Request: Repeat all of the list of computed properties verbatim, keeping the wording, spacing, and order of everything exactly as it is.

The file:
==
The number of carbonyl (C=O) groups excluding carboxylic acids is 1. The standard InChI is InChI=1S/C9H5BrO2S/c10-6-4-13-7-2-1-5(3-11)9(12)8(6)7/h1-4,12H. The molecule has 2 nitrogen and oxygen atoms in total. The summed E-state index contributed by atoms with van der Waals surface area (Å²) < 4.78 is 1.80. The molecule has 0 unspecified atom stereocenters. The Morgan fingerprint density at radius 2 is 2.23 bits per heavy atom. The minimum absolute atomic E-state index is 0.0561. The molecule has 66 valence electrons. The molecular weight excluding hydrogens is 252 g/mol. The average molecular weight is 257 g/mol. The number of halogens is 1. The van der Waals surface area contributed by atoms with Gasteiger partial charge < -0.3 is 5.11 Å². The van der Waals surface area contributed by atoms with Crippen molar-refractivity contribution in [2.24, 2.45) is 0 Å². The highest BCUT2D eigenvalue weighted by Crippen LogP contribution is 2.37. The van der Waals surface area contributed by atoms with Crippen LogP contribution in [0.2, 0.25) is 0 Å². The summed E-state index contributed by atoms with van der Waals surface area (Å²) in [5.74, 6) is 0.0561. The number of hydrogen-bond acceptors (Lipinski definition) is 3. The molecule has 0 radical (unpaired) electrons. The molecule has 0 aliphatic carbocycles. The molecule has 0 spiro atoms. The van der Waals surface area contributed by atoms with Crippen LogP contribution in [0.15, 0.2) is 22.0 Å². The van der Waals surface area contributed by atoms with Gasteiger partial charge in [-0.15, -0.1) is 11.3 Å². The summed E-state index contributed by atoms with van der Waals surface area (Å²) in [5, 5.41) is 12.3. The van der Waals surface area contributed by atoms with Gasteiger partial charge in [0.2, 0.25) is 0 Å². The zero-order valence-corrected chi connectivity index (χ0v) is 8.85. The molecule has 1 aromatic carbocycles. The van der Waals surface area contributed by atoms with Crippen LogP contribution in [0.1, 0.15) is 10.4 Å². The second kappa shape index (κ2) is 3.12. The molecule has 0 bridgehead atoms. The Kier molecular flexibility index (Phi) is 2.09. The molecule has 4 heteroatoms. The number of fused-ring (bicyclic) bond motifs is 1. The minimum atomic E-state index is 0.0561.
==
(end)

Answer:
The number of carbonyl (C=O) groups excluding carboxylic acids is 1. The standard InChI is InChI=1S/C9H5BrO2S/c10-6-4-13-7-2-1-5(3-11)9(12)8(6)7/h1-4,12H. The molecule has 2 nitrogen and oxygen atoms in total. The summed E-state index contributed by atoms with van der Waals surface area (Å²) < 4.78 is 1.80. The molecule has 0 unspecified atom stereocenters. The Morgan fingerprint density at radius 2 is 2.23 bits per heavy atom. The minimum absolute atomic E-state index is 0.0561. The molecule has 66 valence electrons. The molecular weight excluding hydrogens is 252 g/mol. The average molecular weight is 257 g/mol. The number of halogens is 1. The van der Waals surface area contributed by atoms with Gasteiger partial charge < -0.3 is 5.11 Å². The van der Waals surface area contributed by atoms with Crippen molar-refractivity contribution in [2.24, 2.45) is 0 Å². The highest BCUT2D eigenvalue weighted by Crippen LogP contribution is 2.37. The van der Waals surface area contributed by atoms with Crippen LogP contribution in [0.2, 0.25) is 0 Å². The summed E-state index contributed by atoms with van der Waals surface area (Å²) in [5.74, 6) is 0.0561. The number of hydrogen-bond acceptors (Lipinski definition) is 3. The molecule has 0 radical (unpaired) electrons. The molecule has 0 aliphatic carbocycles. The molecule has 0 spiro atoms. The van der Waals surface area contributed by atoms with Crippen LogP contribution in [0.15, 0.2) is 22.0 Å². The van der Waals surface area contributed by atoms with Gasteiger partial charge in [-0.15, -0.1) is 11.3 Å². The summed E-state index contributed by atoms with van der Waals surface area (Å²) in [5, 5.41) is 12.3. The van der Waals surface area contributed by atoms with Gasteiger partial charge in [0.2, 0.25) is 0 Å². The zero-order valence-corrected chi connectivity index (χ0v) is 8.85. The molecule has 1 aromatic carbocycles. The van der Waals surface area contributed by atoms with Crippen LogP contribution in [0.1, 0.15) is 10.4 Å². The second kappa shape index (κ2) is 3.12. The molecule has 0 bridgehead atoms. The Kier molecular flexibility index (Phi) is 2.09. The molecule has 4 heteroatoms. The number of fused-ring (bicyclic) bond motifs is 1. The minimum atomic E-state index is 0.0561.